And The Early Scientists Essay, Research Paper
Who Won the War Between the Theologians and the Early Scientists
The early modern European scientists faced lethal religious opposition. During
the debate between the religious authorities and the scientists, the religious faction was
immature and barbarous. Over three hundred years later, the scientists have easily won the
The first tangle between the scientists and the church authorities happened when
after the death of the Polish monk, Copernicus. He lived from 1472 until 1543, but the
major confrontation did not occur until after his death. Fearing that his heliocentric theory
of the solar system would bring about his early demise, Copernicus did not allow his views
to be publicized until he was on the brink of death. After the Catholic authorities found
out that Copernicus had evaded their chastisement while he was alive, they were so
outraged that they exhumed his body and put it on trial. Unbelievably, they actually
convicted and burned the corpse of Copernicus for heresy. The Calvinists were also angry
at Copernicus for evading their punishment. They went so far as to build a effigy of
Copernicus so they could put him on trial. The Calvinists also declared Copernicus
guilty, and as punishment, burned his likeness.
Johann Kepler was also persecuted due to his scientific beliefs. A German
mathematician who lived from 1571 to 1630, Kepler raised the debate over the Neolithic
theory and developed the Three Laws of Planetary Motion, which state that: the orbits of
the planets are elliptical; the further from the sun the planets are, the longer the revolution
around the sun takes; and the distance of the planets from the sun are all equally
proportional. He was chased out of Catholic Germany and fled to Lutheran Germany. The
Lutherans granted him immunity before he returned to Catholic Germany. When the
Catholic authorities found that they could not put him on trial, they decided to go after his
mother. The authorities put her on trial for heresy. Kepler defended her, and he ended up
winning the case.
Bruno (1548-1600) was like Copernicus in that he developed new theories about
the universe. Bruno theorized that the earth wasn t the center of the universe; he stated
that there were many other galaxies and planets. Bruno was given the chance to recant his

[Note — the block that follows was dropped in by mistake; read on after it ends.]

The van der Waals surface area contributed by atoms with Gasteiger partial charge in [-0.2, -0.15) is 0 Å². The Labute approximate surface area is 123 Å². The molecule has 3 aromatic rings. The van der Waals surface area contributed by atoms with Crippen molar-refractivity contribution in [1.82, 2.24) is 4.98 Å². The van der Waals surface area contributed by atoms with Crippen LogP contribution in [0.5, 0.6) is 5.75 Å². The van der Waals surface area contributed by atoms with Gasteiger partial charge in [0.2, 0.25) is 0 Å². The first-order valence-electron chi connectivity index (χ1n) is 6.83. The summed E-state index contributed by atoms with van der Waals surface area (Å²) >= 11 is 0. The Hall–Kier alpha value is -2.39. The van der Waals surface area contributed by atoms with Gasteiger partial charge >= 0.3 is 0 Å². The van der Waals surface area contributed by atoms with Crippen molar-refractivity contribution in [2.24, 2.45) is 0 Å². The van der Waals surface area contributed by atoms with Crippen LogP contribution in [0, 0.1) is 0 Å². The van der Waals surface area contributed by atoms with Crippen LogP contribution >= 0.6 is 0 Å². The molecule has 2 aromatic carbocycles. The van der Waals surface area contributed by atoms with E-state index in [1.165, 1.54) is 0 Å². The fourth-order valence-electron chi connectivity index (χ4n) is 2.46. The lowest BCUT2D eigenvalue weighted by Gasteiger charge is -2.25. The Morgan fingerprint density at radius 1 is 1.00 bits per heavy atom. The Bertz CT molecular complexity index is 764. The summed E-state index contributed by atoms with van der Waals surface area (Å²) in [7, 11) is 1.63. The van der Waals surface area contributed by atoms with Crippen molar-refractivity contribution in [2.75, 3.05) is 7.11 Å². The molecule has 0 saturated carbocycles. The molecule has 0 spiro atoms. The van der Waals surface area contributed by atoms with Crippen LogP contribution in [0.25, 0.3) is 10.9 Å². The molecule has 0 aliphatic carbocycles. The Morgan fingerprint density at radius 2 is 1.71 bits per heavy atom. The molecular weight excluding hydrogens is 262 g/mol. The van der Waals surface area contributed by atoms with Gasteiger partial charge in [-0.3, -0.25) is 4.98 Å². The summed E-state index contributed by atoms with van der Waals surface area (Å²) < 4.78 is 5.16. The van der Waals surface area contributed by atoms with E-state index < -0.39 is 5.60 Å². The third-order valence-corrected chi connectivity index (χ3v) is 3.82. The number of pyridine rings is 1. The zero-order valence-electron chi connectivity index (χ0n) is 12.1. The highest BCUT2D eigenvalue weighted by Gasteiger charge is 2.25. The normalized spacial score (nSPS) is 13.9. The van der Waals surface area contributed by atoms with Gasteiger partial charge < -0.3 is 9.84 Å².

findings, but he refused. Upon this refusal, he was tried, convicted, and put to death.
Galileo was also a major player in helping develop the scientific world. An Italian
astronomer born in 1564, Galileo developed the theory of uniformly accelerated motion,
which states that no matter what the weight of an object, it always falls at the same rate.
He helped perfect the telescope and was the first to see Jupiter s moons. In 1633, Galileo
was brought to trial in front of the inquisition. He was given the choice to recant and live
or hold to his views and be put to death. Galileo, wanting to live to be an old man, decided
to recant. As part of his punishment, Galileo was ordered to remain under house arrest
until his death in 1564.
Wilhelm Liebniz (1646-1716), a German statesman, mathematician, and
philosopher is regarded as one of the greatest minds of the seventeenth century. In 1675,
he published the fundamental principles of calculus. This discovery was arrived at
independently of the discoveries of the English scientist Sir Isaac Newton, whose system
of calculus was invented in 1666. Leibniz’s system was published in 1684, Newton’s in
1687, and the method of notation devised by Leibniz was universally adopted . In 1672 he
also invented a calculating machine capable of multiplying, dividing, and extracting square
roots, and he is considered a pioneer in the development of mathematical logic.
Sir Issac Newton, an English scientist and physicist who lived from 1642 to
1723, is considered one of the greatest scientists in history. His discoveries and theories
laid the foundation for much of the progress in science since his time. Newton was one
of the inventors of the branch of mathematics called calculus (the other was German
mathematician Gottfried Wilhelm Leibniz). He also solved the mysteries of light and
optics, formulated the three laws of motion, and derived from them the law of universal
Despite it being a time of oppression, there were many advances in the
field of biology. Vasalius was one of these early pioneers. A Belgian anatomist
and physician who lived from 1514 to 1564, his dissections of the human body
and the description of his findings helped to correct misconceptions which were
accepted since ancient times, and he also helped to lay the foundations of the
modern science of anatomy. He was the first to discover how the blood vessels
worked. He published the first complete anatomy book. It was the most
comprehensive book on human anatomy to date, due to the fact that he did his
work on human cadavers, a practice which could have been severely punished if
it had ever been discovered.
William Harvey, the English anatomist who lived from 1578 to 1687,
made a major contribution to the world of anatomy. He was the first to discover
how the blood circulates throughout the body. He also proved that the heart
was the basis of blood circulation.
Antoni van Leeuwenhoek (1632-1723) was a Dutch scientist, who made
pioneering discoveries concerning protozoa, red blood cells, capillary systems,
and the life cycles of insects. He was able to make these discoveries due to the
fact that he built and perfected microscopes. He was the first to see protozoa,
cells, and capillary systems under a microscope.
Eventually, the church authorities- both Protestant and Catholic- had to
concede the field of science to the opposition. This was due to the fact religious
concepts were outdated by obvious, scientific thinking that was increasingly
clear and useful.